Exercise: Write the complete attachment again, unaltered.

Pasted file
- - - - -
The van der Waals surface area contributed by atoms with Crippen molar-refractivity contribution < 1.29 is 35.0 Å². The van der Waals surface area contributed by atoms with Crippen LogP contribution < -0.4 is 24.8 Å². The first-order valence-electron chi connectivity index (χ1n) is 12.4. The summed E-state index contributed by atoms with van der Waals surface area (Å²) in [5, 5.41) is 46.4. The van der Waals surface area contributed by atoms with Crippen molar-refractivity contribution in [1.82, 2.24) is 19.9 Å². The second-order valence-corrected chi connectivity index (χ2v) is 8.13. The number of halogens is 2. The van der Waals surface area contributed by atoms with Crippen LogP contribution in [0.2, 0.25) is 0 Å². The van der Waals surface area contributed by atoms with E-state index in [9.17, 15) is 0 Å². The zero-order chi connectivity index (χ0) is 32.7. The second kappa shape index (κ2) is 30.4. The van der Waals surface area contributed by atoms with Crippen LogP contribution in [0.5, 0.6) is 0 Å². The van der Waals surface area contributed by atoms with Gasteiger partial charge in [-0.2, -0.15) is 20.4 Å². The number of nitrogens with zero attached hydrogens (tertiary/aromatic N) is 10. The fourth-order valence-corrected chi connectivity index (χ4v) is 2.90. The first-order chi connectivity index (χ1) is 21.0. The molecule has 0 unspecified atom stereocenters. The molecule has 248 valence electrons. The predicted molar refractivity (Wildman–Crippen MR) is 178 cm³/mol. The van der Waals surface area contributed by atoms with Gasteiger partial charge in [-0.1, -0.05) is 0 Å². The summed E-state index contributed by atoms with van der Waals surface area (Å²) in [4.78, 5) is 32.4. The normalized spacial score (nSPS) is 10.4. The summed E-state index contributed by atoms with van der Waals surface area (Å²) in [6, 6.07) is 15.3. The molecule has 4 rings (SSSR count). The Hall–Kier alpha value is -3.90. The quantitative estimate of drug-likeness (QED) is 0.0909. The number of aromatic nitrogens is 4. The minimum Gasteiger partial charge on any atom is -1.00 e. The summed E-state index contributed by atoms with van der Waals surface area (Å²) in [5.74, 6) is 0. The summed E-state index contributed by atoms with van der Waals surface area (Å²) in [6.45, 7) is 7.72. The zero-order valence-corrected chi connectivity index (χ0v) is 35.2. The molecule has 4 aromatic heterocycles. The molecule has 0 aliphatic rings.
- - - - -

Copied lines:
The van der Waals surface area contributed by atoms with Crippen molar-refractivity contribution < 1.29 is 35.0 Å². The van der Waals surface area contributed by atoms with Crippen LogP contribution < -0.4 is 24.8 Å². The first-order valence-electron chi connectivity index (χ1n) is 12.4. The summed E-state index contributed by atoms with van der Waals surface area (Å²) in [5, 5.41) is 46.4. The van der Waals surface area contributed by atoms with Crippen molar-refractivity contribution in [1.82, 2.24) is 19.9 Å². The second-order valence-corrected chi connectivity index (χ2v) is 8.13. The number of halogens is 2. The van der Waals surface area contributed by atoms with Crippen LogP contribution in [0.2, 0.25) is 0 Å². The van der Waals surface area contributed by atoms with E-state index in [9.17, 15) is 0 Å². The zero-order chi connectivity index (χ0) is 32.7. The second kappa shape index (κ2) is 30.4. The van der Waals surface area contributed by atoms with Crippen LogP contribution in [0.5, 0.6) is 0 Å². The van der Waals surface area contributed by atoms with Gasteiger partial charge in [-0.2, -0.15) is 20.4 Å². The number of nitrogens with zero attached hydrogens (tertiary/aromatic N) is 10. The fourth-order valence-corrected chi connectivity index (χ4v) is 2.90. The first-order chi connectivity index (χ1) is 21.0. The molecule has 0 unspecified atom stereocenters. The molecule has 248 valence electrons. The predicted molar refractivity (Wildman–Crippen MR) is 178 cm³/mol. The van der Waals surface area contributed by atoms with Gasteiger partial charge in [-0.1, -0.05) is 0 Å². The summed E-state index contributed by atoms with van der Waals surface area (Å²) in [4.78, 5) is 32.4. The normalized spacial score (nSPS) is 10.4. The summed E-state index contributed by atoms with van der Waals surface area (Å²) in [6, 6.07) is 15.3. The molecule has 4 rings (SSSR count). The Hall–Kier alpha value is -3.90. The quantitative estimate of drug-likeness (QED) is 0.0909. The number of aromatic nitrogens is 4. The minimum Gasteiger partial charge on any atom is -1.00 e. The summed E-state index contributed by atoms with van der Waals surface area (Å²) in [5.74, 6) is 0. The summed E-state index contributed by atoms with van der Waals surface area (Å²) in [6.45, 7) is 7.72. The zero-order valence-corrected chi connectivity index (χ0v) is 35.2. The molecule has 4 aromatic heterocycles. The molecule has 0 aliphatic rings.